Archive for the 'Politics' Category

A market for higher education?

Thursday, October 21st, 2010 by Anh

The inevitable has finally come!

In his Spending Review yesterday, George Osborne announced a 40% cut in the teaching budget for universities. This is part of the coalition’s plan to tackle the UK’s historical deficit. Universities now have no other option than increase tuition fees in order to fill the new gap in funding. This will be possible if Browne plan is implemented. Essentially, the implementation of this proposal will create a free market for higher education in the UK, very similar to what already exists in the US. However, this also signals the end to a great education system that used to be free and available to everyone. So, what do we take from this?

The cost of teaching a degree is estimated to be around £7,000. Under the current system, universities are allowed to charge students up to £3,290, which most of them do. The remaining cost is then subsidised by the government. If the cap on tuition fees is removed, we can expect most elite universities to raise their fees without facing a decrease in demand for places (demand for places at big universities is indeed very inelastic). This will enable them to invest more in researches and compete with big American universities.

However, there is also a downside to this. Firstly, creating a market place for higher education will benefit only a certain group of universities. As in any other competitive market, smaller and less prestigious universities will struggle to compete and shut down eventually. This will increase unemployment level in the public sector (not every lecturer can go and work for a private company), which in turn will have a wider adverse effect on our newly recovered economy. Furthermore, bright students from poor families will no longer be able to go to places like Oxford or Cambridge simply because they cannot afford them.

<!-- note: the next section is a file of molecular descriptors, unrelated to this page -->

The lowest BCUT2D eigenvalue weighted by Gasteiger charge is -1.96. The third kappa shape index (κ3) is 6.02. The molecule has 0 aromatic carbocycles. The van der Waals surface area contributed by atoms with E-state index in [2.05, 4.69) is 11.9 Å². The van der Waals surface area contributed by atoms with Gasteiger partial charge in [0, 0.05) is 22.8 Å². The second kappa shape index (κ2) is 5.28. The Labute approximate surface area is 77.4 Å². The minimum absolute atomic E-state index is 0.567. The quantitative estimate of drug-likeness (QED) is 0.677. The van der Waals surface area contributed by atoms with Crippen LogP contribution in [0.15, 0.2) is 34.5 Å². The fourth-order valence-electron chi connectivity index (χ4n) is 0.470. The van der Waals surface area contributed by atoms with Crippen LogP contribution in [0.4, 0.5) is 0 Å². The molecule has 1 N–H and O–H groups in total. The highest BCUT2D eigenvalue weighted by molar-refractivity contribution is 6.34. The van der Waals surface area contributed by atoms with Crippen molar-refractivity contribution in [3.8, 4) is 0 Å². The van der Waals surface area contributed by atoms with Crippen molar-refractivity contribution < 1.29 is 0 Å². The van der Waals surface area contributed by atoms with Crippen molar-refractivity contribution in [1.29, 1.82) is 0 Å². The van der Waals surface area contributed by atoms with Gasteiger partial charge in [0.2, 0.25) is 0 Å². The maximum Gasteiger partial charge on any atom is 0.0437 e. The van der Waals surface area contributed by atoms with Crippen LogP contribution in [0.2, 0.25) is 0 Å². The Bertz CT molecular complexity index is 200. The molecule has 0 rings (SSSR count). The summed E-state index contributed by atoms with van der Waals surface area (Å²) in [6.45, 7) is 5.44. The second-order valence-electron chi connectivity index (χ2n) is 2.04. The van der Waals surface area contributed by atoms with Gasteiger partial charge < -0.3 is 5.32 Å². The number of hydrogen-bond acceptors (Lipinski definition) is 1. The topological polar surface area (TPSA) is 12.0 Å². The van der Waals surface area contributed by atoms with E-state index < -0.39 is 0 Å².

In the end, higher education is a public good that will always be under provided in a market system. This is why government provision of education is so vital. However, a market for higher education now means it is money that gets you into the best universities, not your real academic potential.

Please comment below to let us know what you think.

A very Greek tragedy

Thursday, April 29th, 2010 by econ-network

With Greece’s debt rated ‘junk’ what effect will it have on the rest of Europe and the UK?

Stephine Flanders writes that

“Like other governments that are borrowing a lot, ours would be vulnerable if international investors decide, overnight, that sovereign debt isn’t a safe bet after all. We recently won the chance to host the Olympics. But there the similarity ends…

That may change. We may, after all, have some serious political uncertainty coming down the track. But market movements today are a good reflection of the distance between London and Athens.

Investors may worry a lot more about Britain’s public finances than they did a few years ago. But they worry half as much about it as they worry about Greece.”

Its worth a read you can find it here.

Why does this matter? Well think back to the banking crisis two years ago and the knock on effect that one shake can have on a nation. Imagine rather than banks whole nations collapsing.  Economist Jonathan Loynes, of Capital Economics, said that Greece could be a “sovereign equivalent” of Lehman Brothers; the bank which started the collapse.

Will we have to bail out a whole country? Several countries? Time will tell.

We’re not out of the woods yet.

Fear the Boom and Bust

Wednesday, January 27th, 2010 by econ-network

“Fear the Boom and Bust” a Hayek vs. Keynes Rap Battle is a place to learn about the economic way of thinking through the eyes of creative director John Papola and creative economist Russ Roberts.

In Fear the Boom and Bust, John Maynard Keynes and F. A. Hayek, two of the great economists of the 20th century, come back to life to attend an economics conference on the economic crisis.

Before the conference begins, and at the insistence of Lord Keynes, they go out for a night on the town and sing about why there’s a “boom and bust” cycle in modern economies (as you do) and good reason to fear it.